It’s been a tough week for Credit Acceptance Corp.
The Southfield-based (NASDAQ:CACC) subprime auto lender has seen its stock price plummet in the space of a few days, had a lawsuit filed against it by the Massachusetts State Attorney General, and has drawn the ire of a notorious activist short seller who believes credit acceptance is grossly overvalued and has unscrupulous business practices.
The company’s CEO, Brett Roberts, also sold a batch of shares just days before several states issued subpoenas to the company challenging its business practices, according to federal regulatory filings.
The borrowing and lending practices of Credit Acceptance Corp. are the common theme of the various complaints filed against the company, which employed more than 2,100 people in 2019 when Forbes named one of his top 100 companies to work for.
Accepting Credit had revenue of $1.49 billion in 2019, up 53.6% from 2016, according to its eighth place on Crain’s 2020 list of 50 fastest growing companies in southeast Michigan.
“This company made unaffordable and illegal loans to borrowers, forcing them into thousands of dollars in debt and even losing their vehicles,” Massachusetts Attorney General Maura Healy said Monday, announcing the Commonwealth lawsuit. . “We are watching this industry closely and we will not allow companies to profit from violating our laws and exploiting consumers.”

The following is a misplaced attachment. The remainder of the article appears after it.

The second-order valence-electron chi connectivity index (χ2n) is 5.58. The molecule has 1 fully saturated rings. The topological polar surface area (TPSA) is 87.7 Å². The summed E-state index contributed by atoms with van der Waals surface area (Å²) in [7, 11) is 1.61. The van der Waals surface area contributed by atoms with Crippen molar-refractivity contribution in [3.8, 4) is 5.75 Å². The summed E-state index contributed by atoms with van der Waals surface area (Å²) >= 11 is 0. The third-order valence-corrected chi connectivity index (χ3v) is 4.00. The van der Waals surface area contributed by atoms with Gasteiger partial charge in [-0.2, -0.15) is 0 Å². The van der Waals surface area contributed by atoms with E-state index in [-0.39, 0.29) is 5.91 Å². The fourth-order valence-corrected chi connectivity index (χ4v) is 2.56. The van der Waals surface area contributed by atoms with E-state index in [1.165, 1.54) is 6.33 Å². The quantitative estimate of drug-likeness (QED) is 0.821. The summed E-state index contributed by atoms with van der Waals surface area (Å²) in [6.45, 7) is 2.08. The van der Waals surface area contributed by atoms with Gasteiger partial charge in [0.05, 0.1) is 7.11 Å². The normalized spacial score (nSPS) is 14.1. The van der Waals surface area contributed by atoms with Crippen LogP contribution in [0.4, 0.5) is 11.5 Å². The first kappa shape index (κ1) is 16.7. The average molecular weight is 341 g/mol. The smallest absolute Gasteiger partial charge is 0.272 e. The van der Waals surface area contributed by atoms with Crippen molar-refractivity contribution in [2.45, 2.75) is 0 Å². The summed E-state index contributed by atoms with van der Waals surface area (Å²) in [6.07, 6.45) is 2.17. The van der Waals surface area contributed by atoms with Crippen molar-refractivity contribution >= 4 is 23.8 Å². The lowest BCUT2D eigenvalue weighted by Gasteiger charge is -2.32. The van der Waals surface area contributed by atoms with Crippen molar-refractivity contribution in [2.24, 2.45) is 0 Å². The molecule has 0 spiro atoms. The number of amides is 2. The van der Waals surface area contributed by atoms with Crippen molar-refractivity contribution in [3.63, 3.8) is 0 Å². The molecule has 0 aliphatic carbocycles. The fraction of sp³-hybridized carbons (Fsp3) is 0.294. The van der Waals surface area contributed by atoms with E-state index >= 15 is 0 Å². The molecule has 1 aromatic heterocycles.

The Massachusetts lawsuit says Credit Acceptance Corp. and its employees, between 2012 and 2018, “harassed” Bay State borrowers by calling them up to eight times a day. State law dictates that these calls should be limited to no more than twice a week.
The lawsuit alleges the lender defrauded up to 24,000 borrowers over a six-year period in Massachusetts, and seeks up to $120 million in damages and injunctions, according to a CBS MoneyWatch Report.
The lawsuit also alleges that Credit Acceptance Corp. did not notify investors that the company supplemented the loan pools they packaged and securitized with higher-risk loans, despite claiming otherwise in investor disclosures.
The lawsuit sets out seven specific areas where the Commonwealth says Credit Acceptance acted improperly, ranging from unfair or deceptive collection practices to improper repossession practices.
The company did not respond to Crain’s request for comment.
The charges laid out in the Massachusetts lawsuit — coupled with a total of 40 states investigating the company’s business practices — address concerns from Andrew Left of Citron Research, an activist investor and Los Angeles-based short seller. who took a financial position in Credit Acceptance Corp., saying its stock is grossly overvalued.